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Twist Collective Blog

Twist Style Friday: Barberry

Every Friday we feature one of the garments from the magazine in a post about styling. We suggest different ways to wear the garment in question using mock-ups from Polyvore. We encourage readers to tell us what they think about these outfits via our Facebook page or Twitter, and if folks want to make their own outfits, please tweet them at us with the hashtag #twiststyle. You can find all of the Style Friday posts here.



Happy Friday everyone! This was a heck of a week for a lot of folks. We hope everyone's safe and sound.Here's an extra cozy sweater to keep you warm when the winds get blowing.


Barberry


Wearing this is basically like being snuggled all day. At the moment, I can't think of many things better than that. Barberry is a versatile hoodie- easy weekend wear with jeans or leggins and a super soft tee. But, you ask, can I wear it to the office? I think you can. Then again, I think leopard is a neutral, so take my judgement as you will. Or take a look at these outfits, and judge for yourself! The only thing to watch- if you plan to wear it buttoned up-is to wear something with a high enough collar thay you can see it above the neckline, or else you might look like you forgot to put a shirt on (or you deliberately went shirt free- who am I to judge your intentions??). Keeping the palette in one color family, or mixing with neutrals will keep it from looking too junior (if you worry about that sort of thing). I would love to see it in petrol blue, or a deep ochre. Fall is for saturated colors.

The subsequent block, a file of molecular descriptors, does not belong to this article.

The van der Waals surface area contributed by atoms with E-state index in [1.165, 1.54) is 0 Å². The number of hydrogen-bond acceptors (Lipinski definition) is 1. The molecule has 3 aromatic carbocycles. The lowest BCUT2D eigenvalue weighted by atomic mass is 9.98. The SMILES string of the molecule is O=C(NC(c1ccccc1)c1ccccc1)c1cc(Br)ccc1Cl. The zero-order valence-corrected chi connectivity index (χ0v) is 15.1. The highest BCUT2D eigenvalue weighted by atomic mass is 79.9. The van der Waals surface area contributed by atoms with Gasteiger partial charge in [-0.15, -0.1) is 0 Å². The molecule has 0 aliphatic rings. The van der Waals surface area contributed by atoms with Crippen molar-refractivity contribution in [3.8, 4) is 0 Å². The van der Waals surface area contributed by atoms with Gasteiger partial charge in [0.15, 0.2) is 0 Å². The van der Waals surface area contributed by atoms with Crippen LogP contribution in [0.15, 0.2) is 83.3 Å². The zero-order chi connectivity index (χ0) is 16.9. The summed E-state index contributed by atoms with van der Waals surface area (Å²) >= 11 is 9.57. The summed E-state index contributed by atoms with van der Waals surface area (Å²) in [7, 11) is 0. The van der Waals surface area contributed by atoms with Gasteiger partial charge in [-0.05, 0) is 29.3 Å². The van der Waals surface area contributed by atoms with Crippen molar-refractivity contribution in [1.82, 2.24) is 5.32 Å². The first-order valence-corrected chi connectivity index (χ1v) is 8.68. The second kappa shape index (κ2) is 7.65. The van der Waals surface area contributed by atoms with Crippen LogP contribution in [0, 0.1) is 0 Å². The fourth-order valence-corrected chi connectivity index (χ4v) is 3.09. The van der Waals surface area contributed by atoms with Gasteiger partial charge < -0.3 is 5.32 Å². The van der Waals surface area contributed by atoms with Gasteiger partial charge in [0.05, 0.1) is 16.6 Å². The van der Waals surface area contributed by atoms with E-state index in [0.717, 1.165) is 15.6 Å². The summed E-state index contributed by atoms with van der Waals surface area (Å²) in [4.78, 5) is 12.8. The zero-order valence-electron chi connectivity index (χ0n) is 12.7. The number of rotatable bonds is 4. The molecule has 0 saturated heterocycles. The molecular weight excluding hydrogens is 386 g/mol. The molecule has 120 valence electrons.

Barberry, gussied up


How would you wear Barberry?


ps. Just in case you forgot, here is a reminder that you can also make a Barberry for a more teacup-sized human. Everything is cuter in miniature, right?


Little Barberry


Twist Collector: Jessica

Today's post is brought to you by a lovely Twist reader and prolific knitter! Jessica Ewing is from Pasadena, CA. She is the mother of a little girl and wife of a camera operator. When not working at an Arts School in Downtown Los Angeles, she is knitting, sewing, taking ballet classes, and sampling her husband’s handiwork. She is also a volunteer at a living history museum specializing in late Victorian Los Angeles. You can find her amazing work on Ravelry here. In addition to the projects you'll see below, she's knitted this one and this one, and has *four* Twist WIPs. We love you too, Jessica.



Jessica's Audrey in Unst



My first Twist pattern was the ever popular Audrey in Unst. It introduced me to the creative ways Twist designers adapt classic silhouettes using new (at least to me) techniques. This was the first time I used a short row set in sleeve and it is an amazing technique for adding sleeves without the seams.


Jessica's OscillateOscillate, back view


Probably my favorite pattern to make was Oscillate. I typically avoid patterns with cabling, but it was my all time favorite type of garment to wear and a perfect fit for alpaca yarns, so I threw my fears out and dug into this wonderful pattern. What a wonderful reward it was; so soft and so perfect to wear with a wide range of outfits.


Oscillate has a tiny fan